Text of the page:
Sonnet XLIX, by William Shakespeare

Against that time--if ever that time come--
When I shall see thee frown on my defects,
Whenas thy love hath cast his utmost sum,
Called to that audit by advised respects;
Against that time when thou shalt strangely pass
And scarcely greet me with that sun, thine eye,
When love converted from the thing it was
Shall reasons find of settled gravity:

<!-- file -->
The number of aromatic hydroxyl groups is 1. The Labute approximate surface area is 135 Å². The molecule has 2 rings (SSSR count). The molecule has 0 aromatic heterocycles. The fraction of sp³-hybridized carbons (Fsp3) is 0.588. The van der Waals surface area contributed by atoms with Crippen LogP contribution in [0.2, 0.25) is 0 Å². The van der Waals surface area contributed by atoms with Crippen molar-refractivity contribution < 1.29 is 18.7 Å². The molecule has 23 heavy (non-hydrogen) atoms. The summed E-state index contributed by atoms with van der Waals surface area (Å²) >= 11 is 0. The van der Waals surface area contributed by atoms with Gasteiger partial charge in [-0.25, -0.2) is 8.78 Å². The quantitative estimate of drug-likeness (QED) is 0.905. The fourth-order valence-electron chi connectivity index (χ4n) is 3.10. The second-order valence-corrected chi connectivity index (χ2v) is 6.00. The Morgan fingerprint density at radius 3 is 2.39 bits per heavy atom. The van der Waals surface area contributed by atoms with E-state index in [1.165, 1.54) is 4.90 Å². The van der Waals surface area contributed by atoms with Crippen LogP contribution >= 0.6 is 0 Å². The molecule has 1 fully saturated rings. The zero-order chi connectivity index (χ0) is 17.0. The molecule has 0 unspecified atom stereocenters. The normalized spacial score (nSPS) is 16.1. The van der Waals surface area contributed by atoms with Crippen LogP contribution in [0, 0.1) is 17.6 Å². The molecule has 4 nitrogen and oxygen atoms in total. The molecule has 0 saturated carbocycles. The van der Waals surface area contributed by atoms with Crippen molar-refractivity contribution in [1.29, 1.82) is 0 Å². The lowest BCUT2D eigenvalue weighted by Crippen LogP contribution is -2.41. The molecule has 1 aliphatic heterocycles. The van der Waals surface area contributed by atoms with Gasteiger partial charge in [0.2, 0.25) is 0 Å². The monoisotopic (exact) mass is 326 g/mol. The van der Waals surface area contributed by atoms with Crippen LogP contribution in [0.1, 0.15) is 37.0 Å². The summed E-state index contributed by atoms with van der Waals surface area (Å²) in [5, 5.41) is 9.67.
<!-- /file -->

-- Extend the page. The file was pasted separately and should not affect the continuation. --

Against that time do I ensconce me here
Within the knowledge of mine own desert,
And this my hand against myself uprear
To guard the lawful reasons on thy part.
  To leave poor me thou hast the strength of laws,
  Since why to love I can allege no cause.

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This is the sonnet of a man too often wronged in love. I like it. I don't want my interrupted loves to leave me bitter and "lost in the knowledge of mine own desert", tho'... -Ed.

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